I welcome back to module six. This is less than 6.4 common table expressions or C t e for short.
In this lesson, we're going to review common table expressions. So let's go ahead and go over these bullet points.
They improve query organization and complex queries. So in complex queries, when you don't have access to a common table expression, let's say you're in my sequel five. For example. You are typically gonna handle these types of situations with a Dr table or sub quarry, and some other situations will be much more complicated to deal with
So with the introduction of table expresses, expressions regain access to a temporary name result except all of the major table crowd functions. So when you generate a table expression, you can perform inserts, updates, deletes and selections against them,
which is very useful in some situations.
So to move onto the second bullet point, they're much more suitable in some situations when compared to derive tables. That's because of those crowd functions, and a lot of the time they're easier to read. I myself much prefer to use a common table expression than a bunch of Dr Tables by a sub choirs. Now, with that said, let's move into the development environment.
Take a look at some of these
Hi, Welcome back to the development environment. Let's go ahead and get started with coating some of these table expressions and see what they are. Review what they look like.
So we're going to start with the table expression code words with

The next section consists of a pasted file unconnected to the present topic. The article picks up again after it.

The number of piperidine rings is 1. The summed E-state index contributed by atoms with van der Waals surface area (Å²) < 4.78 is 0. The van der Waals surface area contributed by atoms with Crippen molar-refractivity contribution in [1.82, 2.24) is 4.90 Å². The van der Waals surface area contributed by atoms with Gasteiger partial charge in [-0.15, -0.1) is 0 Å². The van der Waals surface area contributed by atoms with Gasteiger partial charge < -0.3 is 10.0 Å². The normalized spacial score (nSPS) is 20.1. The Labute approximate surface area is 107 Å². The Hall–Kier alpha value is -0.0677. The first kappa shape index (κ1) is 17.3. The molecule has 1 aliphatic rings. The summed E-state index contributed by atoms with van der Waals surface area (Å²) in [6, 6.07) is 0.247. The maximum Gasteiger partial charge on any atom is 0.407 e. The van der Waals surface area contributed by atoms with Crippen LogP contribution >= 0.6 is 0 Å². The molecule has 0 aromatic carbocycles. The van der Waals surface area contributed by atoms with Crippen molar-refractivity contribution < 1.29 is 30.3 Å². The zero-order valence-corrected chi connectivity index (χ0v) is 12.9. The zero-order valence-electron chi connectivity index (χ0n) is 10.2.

Let's make sure of that syntax, right? So just, say, select
And then down here we will perform a select star from C T.
That's good and run that
and that's working. So I got the Syntex right there. That's good.
I think it's a little different. And Microsoft sequel.
Or maybe it was DB two. Anyways, this is how you do it in my sequel.
So what do we want to dio? Let's let's implement a couple of these derived tables that we use in the previous lesson as common table expressions and see what they look like. So let's get the teachers
user, of course, is you see
join you user types you t
ut that I d equals u c dot user type i d.
Let's change the name of the CTE to teachers
we need that filter in there. So where
UT that title equals teacher
Of course I d And you see that,
uh, user I d as a teacher, I d
It's going and run that, but we're going to need to change this selection from
All right. So we have a table expression.
So we have defined what? This table is up here, and then we're selecting from it down here. Now, if we weren't going to do it this way, we'd use a derived expression like we did in the previous lessons, and that would look like,
which is gonna little very familiar.
This should still work.
Now, the reason I prefer the table expression is because I like to keep
these parts separated.
So I know I've selected from a table object here, and if I'm interested in what this is, I can just look at my table expressions say OK, that's what teacher courses is.
Where is when you have a bunch of derived queries embedded in a complex